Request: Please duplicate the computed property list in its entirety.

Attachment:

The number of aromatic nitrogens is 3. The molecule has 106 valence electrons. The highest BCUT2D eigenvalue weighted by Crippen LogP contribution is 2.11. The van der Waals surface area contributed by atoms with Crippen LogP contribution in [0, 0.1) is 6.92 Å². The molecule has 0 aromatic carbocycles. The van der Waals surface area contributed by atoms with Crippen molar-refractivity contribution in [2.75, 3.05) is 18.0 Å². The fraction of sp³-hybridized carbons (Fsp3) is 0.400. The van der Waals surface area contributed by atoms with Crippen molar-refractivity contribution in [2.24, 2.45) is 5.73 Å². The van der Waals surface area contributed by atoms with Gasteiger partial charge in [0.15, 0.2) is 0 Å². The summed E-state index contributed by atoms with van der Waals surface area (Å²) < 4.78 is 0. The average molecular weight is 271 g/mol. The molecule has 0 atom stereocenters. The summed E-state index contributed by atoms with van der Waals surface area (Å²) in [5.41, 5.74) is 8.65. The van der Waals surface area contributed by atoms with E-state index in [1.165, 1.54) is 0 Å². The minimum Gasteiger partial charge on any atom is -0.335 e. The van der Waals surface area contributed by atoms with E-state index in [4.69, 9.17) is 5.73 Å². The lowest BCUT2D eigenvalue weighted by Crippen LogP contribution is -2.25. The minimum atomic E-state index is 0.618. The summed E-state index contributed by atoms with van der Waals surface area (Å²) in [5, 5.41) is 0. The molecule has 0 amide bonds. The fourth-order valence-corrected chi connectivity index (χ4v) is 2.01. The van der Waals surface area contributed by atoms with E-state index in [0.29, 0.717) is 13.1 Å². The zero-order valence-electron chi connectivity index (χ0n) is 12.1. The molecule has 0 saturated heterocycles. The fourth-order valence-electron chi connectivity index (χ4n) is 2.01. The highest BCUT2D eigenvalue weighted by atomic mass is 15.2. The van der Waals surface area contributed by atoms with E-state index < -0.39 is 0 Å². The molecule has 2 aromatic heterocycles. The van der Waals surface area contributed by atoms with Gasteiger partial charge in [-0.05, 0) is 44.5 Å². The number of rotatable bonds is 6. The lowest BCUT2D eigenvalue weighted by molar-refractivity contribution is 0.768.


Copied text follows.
The number of aromatic nitrogens is 3. The molecule has 106 valence electrons. The highest BCUT2D eigenvalue weighted by Crippen LogP contribution is 2.11. The van der Waals surface area contributed by atoms with Crippen LogP contribution in [0, 0.1) is 6.92 Å². The molecule has 0 aromatic carbocycles. The van der Waals surface area contributed by atoms with Crippen molar-refractivity contribution in [2.75, 3.05) is 18.0 Å². The fraction of sp³-hybridized carbons (Fsp3) is 0.400. The van der Waals surface area contributed by atoms with Crippen molar-refractivity contribution in [2.24, 2.45) is 5.73 Å². The van der Waals surface area contributed by atoms with Gasteiger partial charge in [0.15, 0.2) is 0 Å². The summed E-state index contributed by atoms with van der Waals surface area (Å²) < 4.78 is 0. The average molecular weight is 271 g/mol. The molecule has 0 atom stereocenters. The summed E-state index contributed by atoms with van der Waals surface area (Å²) in [5.41, 5.74) is 8.65. The van der Waals surface area contributed by atoms with E-state index in [1.165, 1.54) is 0 Å². The minimum Gasteiger partial charge on any atom is -0.335 e. The van der Waals surface area contributed by atoms with E-state index in [4.69, 9.17) is 5.73 Å². The lowest BCUT2D eigenvalue weighted by Crippen LogP contribution is -2.25. The minimum atomic E-state index is 0.618. The summed E-state index contributed by atoms with van der Waals surface area (Å²) in [5, 5.41) is 0. The molecule has 0 amide bonds. The fourth-order valence-corrected chi connectivity index (χ4v) is 2.01. The van der Waals surface area contributed by atoms with E-state index in [0.29, 0.717) is 13.1 Å². The zero-order valence-electron chi connectivity index (χ0n) is 12.1. The molecule has 0 saturated heterocycles. The fourth-order valence-electron chi connectivity index (χ4n) is 2.01. The highest BCUT2D eigenvalue weighted by atomic mass is 15.2. The van der Waals surface area contributed by atoms with E-state index < -0.39 is 0 Å². The molecule has 2 aromatic heterocycles. The van der Waals surface area contributed by atoms with Gasteiger partial charge in [-0.05, 0) is 44.5 Å². The number of rotatable bonds is 6. The lowest BCUT2D eigenvalue weighted by molar-refractivity contribution is 0.768.